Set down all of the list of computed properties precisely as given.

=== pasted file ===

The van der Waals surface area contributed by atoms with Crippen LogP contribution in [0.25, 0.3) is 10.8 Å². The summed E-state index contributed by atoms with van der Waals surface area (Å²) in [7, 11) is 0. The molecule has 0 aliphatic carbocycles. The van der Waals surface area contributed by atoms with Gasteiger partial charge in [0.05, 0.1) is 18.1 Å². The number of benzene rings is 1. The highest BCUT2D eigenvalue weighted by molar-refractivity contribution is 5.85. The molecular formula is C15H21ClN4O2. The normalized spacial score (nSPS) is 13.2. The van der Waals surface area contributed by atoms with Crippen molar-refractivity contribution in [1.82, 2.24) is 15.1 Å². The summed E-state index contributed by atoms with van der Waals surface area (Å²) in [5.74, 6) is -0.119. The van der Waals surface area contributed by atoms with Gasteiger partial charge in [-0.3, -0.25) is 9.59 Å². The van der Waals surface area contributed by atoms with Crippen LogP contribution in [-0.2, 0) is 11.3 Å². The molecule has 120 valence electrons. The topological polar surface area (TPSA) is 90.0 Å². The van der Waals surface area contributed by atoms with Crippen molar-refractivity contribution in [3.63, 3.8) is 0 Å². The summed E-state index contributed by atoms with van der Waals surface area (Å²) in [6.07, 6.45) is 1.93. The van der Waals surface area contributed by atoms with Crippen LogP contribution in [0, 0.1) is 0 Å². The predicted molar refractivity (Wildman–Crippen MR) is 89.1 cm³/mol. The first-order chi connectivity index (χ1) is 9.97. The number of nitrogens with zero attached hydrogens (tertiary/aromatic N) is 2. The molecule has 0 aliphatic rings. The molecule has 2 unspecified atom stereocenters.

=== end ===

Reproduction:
The van der Waals surface area contributed by atoms with Crippen LogP contribution in [0.25, 0.3) is 10.8 Å². The summed E-state index contributed by atoms with van der Waals surface area (Å²) in [7, 11) is 0. The molecule has 0 aliphatic carbocycles. The van der Waals surface area contributed by atoms with Gasteiger partial charge in [0.05, 0.1) is 18.1 Å². The number of benzene rings is 1. The highest BCUT2D eigenvalue weighted by molar-refractivity contribution is 5.85. The molecular formula is C15H21ClN4O2. The normalized spacial score (nSPS) is 13.2. The van der Waals surface area contributed by atoms with Crippen molar-refractivity contribution in [1.82, 2.24) is 15.1 Å². The summed E-state index contributed by atoms with van der Waals surface area (Å²) in [5.74, 6) is -0.119. The van der Waals surface area contributed by atoms with Gasteiger partial charge in [-0.3, -0.25) is 9.59 Å². The van der Waals surface area contributed by atoms with Crippen LogP contribution in [-0.2, 0) is 11.3 Å². The molecule has 120 valence electrons. The topological polar surface area (TPSA) is 90.0 Å². The van der Waals surface area contributed by atoms with Crippen molar-refractivity contribution in [3.63, 3.8) is 0 Å². The summed E-state index contributed by atoms with van der Waals surface area (Å²) in [6.07, 6.45) is 1.93. The van der Waals surface area contributed by atoms with Crippen LogP contribution in [0, 0.1) is 0 Å². The predicted molar refractivity (Wildman–Crippen MR) is 89.1 cm³/mol. The first-order chi connectivity index (χ1) is 9.97. The number of nitrogens with zero attached hydrogens (tertiary/aromatic N) is 2. The molecule has 0 aliphatic rings. The molecule has 2 unspecified atom stereocenters.